Following the death of extremely popular president of Venezuela Hugo Chavez in 2013, his vice president and handpicked successor Nicolás Maduro was appointed and later narrowly elected President only winning 50.6 percent of the vote. Maduro claimed he would continue his predecessor’s legacy and carry out his goals but has failed miserably yet he has remained president. There was fear that Chavez regime was undemocratic but he was constantly able garner the support of poor and working class Venezuelans to do what he saw as necessary. Maduro’s regime is far worse and borderline Authoritarian.
Venezuela’s once flourishing democracy is under attack and everybody is suffering because of it.To understand the current situation of democratic backsliding in Venezuela we must understand the terminology. Democratic backsliding is “ a decline in the quality of democracy, when it occurs within democratic regimes” (Lust 2). This erosion of democracy and the rise of an authoritarian have certain characteristics that are exhibited by Maduro’s regime. They include: 1) Rejection of the democratic rules of the game, 2) denial of the legitimacy of political opponents 3) toleration of violence and 4) restricting the civil liberties of opponents, including the media (Levitsky and Ziblatt 23-24).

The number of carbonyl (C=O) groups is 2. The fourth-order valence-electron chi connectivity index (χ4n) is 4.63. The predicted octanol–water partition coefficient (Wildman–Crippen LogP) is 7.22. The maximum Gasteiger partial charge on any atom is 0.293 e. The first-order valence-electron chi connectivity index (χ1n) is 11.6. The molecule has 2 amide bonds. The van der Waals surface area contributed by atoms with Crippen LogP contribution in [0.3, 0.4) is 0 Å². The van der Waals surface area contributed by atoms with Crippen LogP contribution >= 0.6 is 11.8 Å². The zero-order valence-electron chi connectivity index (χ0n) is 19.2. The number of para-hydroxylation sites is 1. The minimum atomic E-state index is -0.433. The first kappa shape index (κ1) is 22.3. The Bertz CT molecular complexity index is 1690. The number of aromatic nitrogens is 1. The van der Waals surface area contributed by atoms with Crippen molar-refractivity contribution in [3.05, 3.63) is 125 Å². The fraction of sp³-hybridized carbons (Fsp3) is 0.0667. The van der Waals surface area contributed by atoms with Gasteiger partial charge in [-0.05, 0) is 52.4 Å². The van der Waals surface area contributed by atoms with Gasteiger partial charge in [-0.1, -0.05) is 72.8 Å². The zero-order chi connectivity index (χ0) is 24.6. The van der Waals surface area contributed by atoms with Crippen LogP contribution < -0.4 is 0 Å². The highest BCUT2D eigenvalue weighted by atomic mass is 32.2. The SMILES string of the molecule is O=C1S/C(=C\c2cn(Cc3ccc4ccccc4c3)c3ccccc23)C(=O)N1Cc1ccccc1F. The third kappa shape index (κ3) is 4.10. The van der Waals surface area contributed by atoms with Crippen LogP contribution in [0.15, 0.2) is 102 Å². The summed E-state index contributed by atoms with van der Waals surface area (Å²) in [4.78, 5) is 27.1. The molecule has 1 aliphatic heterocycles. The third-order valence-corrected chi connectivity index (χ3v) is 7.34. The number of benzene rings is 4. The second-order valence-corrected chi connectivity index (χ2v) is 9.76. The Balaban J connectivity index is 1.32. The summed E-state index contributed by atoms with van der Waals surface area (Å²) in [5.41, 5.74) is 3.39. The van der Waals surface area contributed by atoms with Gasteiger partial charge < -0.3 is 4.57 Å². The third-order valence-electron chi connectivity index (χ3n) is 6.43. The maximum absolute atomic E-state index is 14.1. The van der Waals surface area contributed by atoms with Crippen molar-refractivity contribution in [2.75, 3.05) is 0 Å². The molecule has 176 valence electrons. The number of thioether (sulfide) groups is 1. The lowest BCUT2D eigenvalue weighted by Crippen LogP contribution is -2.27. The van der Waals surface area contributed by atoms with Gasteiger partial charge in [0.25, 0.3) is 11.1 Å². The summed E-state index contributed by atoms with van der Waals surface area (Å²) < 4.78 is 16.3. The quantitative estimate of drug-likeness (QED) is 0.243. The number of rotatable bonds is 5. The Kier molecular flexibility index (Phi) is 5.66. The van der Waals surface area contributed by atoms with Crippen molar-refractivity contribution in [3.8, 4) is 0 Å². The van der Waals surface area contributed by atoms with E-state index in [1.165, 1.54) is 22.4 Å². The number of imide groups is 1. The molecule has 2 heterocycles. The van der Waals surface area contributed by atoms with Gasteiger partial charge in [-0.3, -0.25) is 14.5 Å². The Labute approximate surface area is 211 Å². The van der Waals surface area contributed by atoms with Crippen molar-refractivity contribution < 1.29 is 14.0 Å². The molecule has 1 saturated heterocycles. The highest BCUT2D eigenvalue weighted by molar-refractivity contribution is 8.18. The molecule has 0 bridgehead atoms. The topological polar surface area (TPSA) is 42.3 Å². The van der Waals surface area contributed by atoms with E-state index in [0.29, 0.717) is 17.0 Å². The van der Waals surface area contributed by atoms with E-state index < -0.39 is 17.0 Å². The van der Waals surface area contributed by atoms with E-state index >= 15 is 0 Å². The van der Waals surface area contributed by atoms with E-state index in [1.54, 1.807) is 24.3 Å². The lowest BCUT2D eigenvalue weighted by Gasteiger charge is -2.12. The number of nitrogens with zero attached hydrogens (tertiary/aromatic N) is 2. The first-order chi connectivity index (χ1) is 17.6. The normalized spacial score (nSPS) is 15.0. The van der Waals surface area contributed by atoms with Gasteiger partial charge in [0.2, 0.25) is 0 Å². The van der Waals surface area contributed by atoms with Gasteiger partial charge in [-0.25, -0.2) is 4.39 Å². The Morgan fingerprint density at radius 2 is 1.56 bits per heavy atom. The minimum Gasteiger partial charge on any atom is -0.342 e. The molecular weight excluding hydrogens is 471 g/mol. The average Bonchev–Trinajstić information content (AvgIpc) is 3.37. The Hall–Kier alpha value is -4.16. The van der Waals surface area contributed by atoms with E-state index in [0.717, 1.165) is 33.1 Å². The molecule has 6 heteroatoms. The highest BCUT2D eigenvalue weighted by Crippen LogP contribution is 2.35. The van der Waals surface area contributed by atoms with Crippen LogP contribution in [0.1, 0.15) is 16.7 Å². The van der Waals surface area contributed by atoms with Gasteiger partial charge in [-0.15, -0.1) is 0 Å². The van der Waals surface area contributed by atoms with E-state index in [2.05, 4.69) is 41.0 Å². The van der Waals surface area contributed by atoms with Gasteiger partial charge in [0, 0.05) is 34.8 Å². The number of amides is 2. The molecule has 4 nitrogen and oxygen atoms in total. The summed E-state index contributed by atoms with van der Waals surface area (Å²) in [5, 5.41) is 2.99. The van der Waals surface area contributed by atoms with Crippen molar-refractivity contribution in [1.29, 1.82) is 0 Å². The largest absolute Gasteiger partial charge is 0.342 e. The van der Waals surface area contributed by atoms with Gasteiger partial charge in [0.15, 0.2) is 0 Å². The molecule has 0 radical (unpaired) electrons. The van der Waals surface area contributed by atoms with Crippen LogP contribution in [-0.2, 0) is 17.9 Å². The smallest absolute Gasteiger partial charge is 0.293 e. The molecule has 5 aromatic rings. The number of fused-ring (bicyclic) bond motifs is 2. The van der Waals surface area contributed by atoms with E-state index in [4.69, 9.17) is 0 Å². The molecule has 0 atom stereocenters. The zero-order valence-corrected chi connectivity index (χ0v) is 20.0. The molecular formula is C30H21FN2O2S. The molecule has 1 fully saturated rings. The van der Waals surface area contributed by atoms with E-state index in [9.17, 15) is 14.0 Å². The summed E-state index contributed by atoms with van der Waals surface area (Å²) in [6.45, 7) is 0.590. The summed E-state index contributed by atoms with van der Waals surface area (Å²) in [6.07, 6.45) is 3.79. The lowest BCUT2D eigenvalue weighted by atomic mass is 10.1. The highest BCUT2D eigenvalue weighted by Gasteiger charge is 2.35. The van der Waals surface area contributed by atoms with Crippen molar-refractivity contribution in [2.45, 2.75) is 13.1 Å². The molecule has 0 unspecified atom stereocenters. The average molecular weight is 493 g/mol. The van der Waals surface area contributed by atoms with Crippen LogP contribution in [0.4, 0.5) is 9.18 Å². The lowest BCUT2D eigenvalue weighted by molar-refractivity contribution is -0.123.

The early warning signs of this is that Maduro barely squeaked out a victory in his first election and he has failed as Chavez’s successor. Chavez was a “charismatic — once-in-a-generation kind of political charmer with an extraordinary ability to persuade people from all different backgrounds to join his cause” (Aleem 2017). When Chavez was in power Venezuela became the richest country in Latin America after oil prices surged in 2004 and its citizens were able to benefit as Chavez fought against wealth inequality and against the elites of the country. Problems began nearing the end of Chavez regime but every aspect of government worsened after Maduro came into power. As Zeeshan Aleem said, “Maduro has not only been less adept at connecting with the public and persuading them of his policies — he’s also had less power within his own administration”; he is no Hugo Chavez.